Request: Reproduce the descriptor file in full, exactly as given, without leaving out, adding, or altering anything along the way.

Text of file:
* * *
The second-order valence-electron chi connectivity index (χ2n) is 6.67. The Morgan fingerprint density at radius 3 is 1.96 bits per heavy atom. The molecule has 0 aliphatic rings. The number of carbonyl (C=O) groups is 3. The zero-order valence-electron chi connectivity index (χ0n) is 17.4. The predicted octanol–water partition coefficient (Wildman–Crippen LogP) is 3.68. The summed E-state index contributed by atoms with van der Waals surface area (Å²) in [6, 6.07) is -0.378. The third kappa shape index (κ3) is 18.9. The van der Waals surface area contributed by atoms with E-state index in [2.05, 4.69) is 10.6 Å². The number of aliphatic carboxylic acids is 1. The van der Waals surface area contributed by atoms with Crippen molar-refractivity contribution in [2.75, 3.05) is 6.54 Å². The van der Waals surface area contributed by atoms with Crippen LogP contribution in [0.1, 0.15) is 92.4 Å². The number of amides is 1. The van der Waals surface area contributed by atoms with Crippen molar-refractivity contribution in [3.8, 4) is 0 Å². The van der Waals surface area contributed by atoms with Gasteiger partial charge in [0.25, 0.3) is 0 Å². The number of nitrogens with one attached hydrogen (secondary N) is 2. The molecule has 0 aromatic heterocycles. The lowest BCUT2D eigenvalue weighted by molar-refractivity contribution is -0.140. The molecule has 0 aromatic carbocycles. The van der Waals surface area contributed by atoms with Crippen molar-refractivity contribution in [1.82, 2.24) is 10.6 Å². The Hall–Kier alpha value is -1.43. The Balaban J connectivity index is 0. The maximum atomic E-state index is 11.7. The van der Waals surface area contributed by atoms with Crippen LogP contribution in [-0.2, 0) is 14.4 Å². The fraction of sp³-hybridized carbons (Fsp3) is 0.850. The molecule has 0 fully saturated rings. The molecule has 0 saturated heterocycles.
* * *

The second-order valence-electron chi connectivity index (χ2n) is 6.67. The Morgan fingerprint density at radius 3 is 1.96 bits per heavy atom. The molecule has 0 aliphatic rings. The number of carbonyl (C=O) groups is 3. The zero-order valence-electron chi connectivity index (χ0n) is 17.4. The predicted octanol–water partition coefficient (Wildman–Crippen LogP) is 3.68. The summed E-state index contributed by atoms with van der Waals surface area (Å²) in [6, 6.07) is -0.378. The third kappa shape index (κ3) is 18.9. The van der Waals surface area contributed by atoms with E-state index in [2.05, 4.69) is 10.6 Å². The number of aliphatic carboxylic acids is 1. The van der Waals surface area contributed by atoms with Crippen molar-refractivity contribution in [2.75, 3.05) is 6.54 Å². The van der Waals surface area contributed by atoms with Crippen LogP contribution in [0.1, 0.15) is 92.4 Å². The number of amides is 1. The van der Waals surface area contributed by atoms with Crippen molar-refractivity contribution in [3.8, 4) is 0 Å². The van der Waals surface area contributed by atoms with Gasteiger partial charge in [0.25, 0.3) is 0 Å². The number of nitrogens with one attached hydrogen (secondary N) is 2. The molecule has 0 aromatic heterocycles. The lowest BCUT2D eigenvalue weighted by molar-refractivity contribution is -0.140. The molecule has 0 aromatic carbocycles. The van der Waals surface area contributed by atoms with Crippen molar-refractivity contribution in [1.82, 2.24) is 10.6 Å². The Hall–Kier alpha value is -1.43. The Balaban J connectivity index is 0. The maximum atomic E-state index is 11.7. The van der Waals surface area contributed by atoms with Crippen LogP contribution in [-0.2, 0) is 14.4 Å². The fraction of sp³-hybridized carbons (Fsp3) is 0.850. The molecule has 0 fully saturated rings. The molecule has 0 saturated heterocycles.